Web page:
Sketching the world in systems
That title denotes something that I always do. Wherever I go, for instance the VSM thought framework is like an tool on a heads-up display for me -- always available as a device to peer through at each new interesting social organization that I stumble upon.
Today, there are more systemic, organizational issues than ever. I don't think this is only a function that I have more time to observe and reflect, but things are more complicated, if not more complex, at every level of human organization, from individuals and their relationships all the way to institutions that play a global or planetary role.
It’s a bit head-in-the-sand to think we don’t have a global system. We’re just arguing about what that system is like, using VSM terms. From a VSM point of view there seem to be more and more linkages among System 1 players. S1s at a global level include nation states, of course. But, there are more and more transnational players, doing the business of the humanosphere. IBM, Al Qaeda, the U.N., Oxfam, etc., etc. There are also strong message amplifiers and attenuators at national and global levels. Think BBC. Think al Jazeera. Think Fox. For sure think CNBC. C-Span. Huff Post. Etc.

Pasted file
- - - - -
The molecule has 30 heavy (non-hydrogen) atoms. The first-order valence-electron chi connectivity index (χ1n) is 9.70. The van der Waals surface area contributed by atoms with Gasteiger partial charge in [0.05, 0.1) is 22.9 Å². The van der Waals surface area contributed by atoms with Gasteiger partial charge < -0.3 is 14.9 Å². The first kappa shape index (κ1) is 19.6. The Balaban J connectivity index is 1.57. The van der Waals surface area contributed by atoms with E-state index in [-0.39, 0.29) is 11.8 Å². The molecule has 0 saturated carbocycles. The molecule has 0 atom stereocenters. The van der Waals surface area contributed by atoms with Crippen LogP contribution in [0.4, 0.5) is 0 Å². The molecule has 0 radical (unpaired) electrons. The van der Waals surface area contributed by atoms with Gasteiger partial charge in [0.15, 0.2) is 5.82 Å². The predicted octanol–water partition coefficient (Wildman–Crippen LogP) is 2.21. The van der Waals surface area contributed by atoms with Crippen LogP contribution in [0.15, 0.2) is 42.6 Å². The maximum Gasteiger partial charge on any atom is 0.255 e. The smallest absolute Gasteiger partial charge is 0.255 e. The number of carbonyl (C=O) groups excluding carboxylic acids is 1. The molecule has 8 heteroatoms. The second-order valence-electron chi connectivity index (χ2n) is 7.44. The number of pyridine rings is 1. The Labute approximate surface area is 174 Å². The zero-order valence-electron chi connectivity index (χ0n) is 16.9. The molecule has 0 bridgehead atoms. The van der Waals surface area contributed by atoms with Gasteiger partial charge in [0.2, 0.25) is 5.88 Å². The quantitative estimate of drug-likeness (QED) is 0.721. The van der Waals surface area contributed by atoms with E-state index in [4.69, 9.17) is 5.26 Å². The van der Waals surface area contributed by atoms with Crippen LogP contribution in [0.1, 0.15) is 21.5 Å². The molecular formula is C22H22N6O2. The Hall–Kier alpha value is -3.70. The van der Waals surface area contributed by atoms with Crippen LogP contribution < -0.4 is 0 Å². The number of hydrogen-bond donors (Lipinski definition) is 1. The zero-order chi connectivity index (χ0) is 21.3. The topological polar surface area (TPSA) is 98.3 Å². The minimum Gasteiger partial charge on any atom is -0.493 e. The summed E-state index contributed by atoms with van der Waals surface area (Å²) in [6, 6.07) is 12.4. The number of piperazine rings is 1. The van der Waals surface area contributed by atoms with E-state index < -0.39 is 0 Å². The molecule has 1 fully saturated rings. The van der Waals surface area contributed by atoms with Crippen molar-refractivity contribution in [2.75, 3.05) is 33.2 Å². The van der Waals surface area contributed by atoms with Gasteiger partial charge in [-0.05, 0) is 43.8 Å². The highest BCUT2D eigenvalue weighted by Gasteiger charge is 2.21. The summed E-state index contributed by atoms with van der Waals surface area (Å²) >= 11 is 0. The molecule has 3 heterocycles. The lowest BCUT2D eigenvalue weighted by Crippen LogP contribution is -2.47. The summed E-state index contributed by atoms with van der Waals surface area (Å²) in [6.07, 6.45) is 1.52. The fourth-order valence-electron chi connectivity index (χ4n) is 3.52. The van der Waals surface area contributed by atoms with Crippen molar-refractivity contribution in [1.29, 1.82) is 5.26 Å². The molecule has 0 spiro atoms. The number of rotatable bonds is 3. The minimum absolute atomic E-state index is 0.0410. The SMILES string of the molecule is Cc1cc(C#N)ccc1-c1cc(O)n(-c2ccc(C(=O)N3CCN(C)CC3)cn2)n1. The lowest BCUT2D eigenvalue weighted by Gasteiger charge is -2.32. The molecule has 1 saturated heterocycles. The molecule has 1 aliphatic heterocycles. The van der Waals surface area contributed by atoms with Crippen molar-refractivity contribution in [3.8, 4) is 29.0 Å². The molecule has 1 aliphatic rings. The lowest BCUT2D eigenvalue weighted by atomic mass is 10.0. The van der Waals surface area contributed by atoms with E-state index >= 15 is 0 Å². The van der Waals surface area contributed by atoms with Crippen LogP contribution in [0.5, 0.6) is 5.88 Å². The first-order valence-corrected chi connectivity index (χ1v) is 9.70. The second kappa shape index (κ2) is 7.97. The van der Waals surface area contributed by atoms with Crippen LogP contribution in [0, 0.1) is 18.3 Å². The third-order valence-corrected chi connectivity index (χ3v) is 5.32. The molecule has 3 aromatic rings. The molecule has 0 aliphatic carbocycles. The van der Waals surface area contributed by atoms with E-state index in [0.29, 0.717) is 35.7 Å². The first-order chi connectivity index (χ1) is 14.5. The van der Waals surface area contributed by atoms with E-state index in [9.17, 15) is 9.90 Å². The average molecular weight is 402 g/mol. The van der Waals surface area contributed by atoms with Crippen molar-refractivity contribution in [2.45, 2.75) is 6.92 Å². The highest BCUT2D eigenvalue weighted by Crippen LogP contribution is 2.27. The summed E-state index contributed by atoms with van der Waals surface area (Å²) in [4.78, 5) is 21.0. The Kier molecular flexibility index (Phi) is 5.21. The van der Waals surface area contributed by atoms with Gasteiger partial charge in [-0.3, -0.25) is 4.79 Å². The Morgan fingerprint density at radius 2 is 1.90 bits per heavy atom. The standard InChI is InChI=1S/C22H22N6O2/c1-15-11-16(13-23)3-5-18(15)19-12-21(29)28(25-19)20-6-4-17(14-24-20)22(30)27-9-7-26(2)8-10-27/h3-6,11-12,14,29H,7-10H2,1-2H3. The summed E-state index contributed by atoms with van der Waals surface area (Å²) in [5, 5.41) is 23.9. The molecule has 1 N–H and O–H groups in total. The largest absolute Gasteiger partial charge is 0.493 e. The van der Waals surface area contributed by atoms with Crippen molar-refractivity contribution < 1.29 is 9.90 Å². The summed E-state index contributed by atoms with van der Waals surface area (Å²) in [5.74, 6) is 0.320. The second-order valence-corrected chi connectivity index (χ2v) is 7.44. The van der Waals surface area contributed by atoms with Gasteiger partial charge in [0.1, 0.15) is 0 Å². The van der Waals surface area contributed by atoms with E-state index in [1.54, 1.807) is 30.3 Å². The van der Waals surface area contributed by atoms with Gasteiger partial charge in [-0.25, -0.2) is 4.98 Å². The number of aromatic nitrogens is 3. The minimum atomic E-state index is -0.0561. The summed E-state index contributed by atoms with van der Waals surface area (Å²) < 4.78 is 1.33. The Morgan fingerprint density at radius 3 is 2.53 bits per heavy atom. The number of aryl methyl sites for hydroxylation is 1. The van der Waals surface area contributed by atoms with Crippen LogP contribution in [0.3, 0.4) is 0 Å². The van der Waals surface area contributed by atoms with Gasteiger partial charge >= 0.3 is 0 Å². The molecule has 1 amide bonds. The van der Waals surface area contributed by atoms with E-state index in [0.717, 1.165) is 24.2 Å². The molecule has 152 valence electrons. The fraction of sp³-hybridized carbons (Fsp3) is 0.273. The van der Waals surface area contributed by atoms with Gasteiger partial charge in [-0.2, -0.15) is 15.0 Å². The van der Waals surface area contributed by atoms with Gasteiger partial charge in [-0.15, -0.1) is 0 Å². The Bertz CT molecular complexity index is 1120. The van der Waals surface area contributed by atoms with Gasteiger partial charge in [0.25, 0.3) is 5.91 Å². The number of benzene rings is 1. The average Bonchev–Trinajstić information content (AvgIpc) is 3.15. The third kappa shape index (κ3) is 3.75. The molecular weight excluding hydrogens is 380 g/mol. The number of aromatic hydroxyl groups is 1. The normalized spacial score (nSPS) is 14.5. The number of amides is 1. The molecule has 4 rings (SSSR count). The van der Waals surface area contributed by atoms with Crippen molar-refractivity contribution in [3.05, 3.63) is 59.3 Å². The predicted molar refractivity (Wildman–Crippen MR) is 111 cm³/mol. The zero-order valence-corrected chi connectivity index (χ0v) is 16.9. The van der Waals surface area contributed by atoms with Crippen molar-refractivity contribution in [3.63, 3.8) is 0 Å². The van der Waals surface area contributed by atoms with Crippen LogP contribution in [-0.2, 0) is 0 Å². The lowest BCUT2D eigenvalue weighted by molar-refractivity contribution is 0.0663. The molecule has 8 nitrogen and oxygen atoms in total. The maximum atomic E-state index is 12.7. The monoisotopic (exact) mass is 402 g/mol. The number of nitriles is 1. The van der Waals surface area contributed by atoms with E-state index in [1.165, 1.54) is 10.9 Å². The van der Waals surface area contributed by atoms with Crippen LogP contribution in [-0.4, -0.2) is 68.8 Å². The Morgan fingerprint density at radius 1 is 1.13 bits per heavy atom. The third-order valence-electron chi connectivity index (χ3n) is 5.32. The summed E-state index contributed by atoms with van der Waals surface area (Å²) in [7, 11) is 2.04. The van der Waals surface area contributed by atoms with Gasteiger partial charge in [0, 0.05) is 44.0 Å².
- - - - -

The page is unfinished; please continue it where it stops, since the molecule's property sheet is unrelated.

It seems that at that level there is a weak or nonexistent System 3. There is no agency that I can think of that can actually direct the efforts of S1s all over the world. What are we talking about here, a Security Council resolution?
As a Russian colleague remarked to me once, “Business is the American religion.” I am thinking that it is more and more true to say that business is the world religion.
The George Soros lectures come at a timely juncture. He points out that the regulatory regime of the World Bank, International Monetary Fund, etc., is obsolete according to Soros. The current regime is based on the Washington Consensus, which replaced the previous regime based on the Bretton Woods agreement.
This is hellishly complex. For instance, Soros points out that the euro is an incomplete currency, due to lack of a treasury function. He talks about national capitalism as a growing phenomenon, which is juxtaposed against (competitively) international corporations.
The balance of power is clearly shifting from a world dominated by the US, with decisions and benefits inhering to this dominant player to a world where China is set up to be the unambiguous winner of the recovery. In this world, Soros states, national capitalism will result in nations competing economically, which is always dangerous, since this is competition among players who have militaries.
Now more than ever, it seems that the world order is changing, economic systems are evolving quickly, and the lens of the VSM helps raise some of the right questions about what is happening and what should be happening.